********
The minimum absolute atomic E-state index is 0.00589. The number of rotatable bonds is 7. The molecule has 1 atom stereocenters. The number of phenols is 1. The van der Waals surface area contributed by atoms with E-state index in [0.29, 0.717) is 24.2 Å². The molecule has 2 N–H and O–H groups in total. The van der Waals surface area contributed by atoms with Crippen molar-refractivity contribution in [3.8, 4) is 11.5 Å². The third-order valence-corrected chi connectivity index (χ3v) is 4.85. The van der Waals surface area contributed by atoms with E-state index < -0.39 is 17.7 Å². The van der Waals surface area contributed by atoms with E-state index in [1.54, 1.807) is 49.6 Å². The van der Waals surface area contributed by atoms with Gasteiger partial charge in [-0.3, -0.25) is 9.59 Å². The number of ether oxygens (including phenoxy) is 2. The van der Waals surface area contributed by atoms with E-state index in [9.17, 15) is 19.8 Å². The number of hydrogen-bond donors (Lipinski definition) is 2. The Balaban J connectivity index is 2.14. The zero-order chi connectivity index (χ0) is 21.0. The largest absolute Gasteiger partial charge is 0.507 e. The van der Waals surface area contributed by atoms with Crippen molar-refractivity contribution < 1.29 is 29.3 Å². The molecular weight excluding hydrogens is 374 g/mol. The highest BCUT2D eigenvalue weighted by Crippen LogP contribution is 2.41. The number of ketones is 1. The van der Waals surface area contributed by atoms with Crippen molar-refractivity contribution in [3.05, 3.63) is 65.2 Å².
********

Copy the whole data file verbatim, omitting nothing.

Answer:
The minimum absolute atomic E-state index is 0.00589. The number of rotatable bonds is 7. The molecule has 1 atom stereocenters. The number of phenols is 1. The van der Waals surface area contributed by atoms with E-state index in [0.29, 0.717) is 24.2 Å². The molecule has 2 N–H and O–H groups in total. The van der Waals surface area contributed by atoms with Crippen molar-refractivity contribution in [3.8, 4) is 11.5 Å². The third-order valence-corrected chi connectivity index (χ3v) is 4.85. The van der Waals surface area contributed by atoms with E-state index < -0.39 is 17.7 Å². The van der Waals surface area contributed by atoms with E-state index in [1.54, 1.807) is 49.6 Å². The van der Waals surface area contributed by atoms with Gasteiger partial charge in [-0.3, -0.25) is 9.59 Å². The number of ether oxygens (including phenoxy) is 2. The van der Waals surface area contributed by atoms with E-state index in [9.17, 15) is 19.8 Å². The number of hydrogen-bond donors (Lipinski definition) is 2. The Balaban J connectivity index is 2.14. The zero-order chi connectivity index (χ0) is 21.0. The largest absolute Gasteiger partial charge is 0.507 e. The van der Waals surface area contributed by atoms with Crippen molar-refractivity contribution < 1.29 is 29.3 Å². The molecular weight excluding hydrogens is 374 g/mol. The highest BCUT2D eigenvalue weighted by Crippen LogP contribution is 2.41. The number of ketones is 1. The van der Waals surface area contributed by atoms with Crippen molar-refractivity contribution in [3.05, 3.63) is 65.2 Å².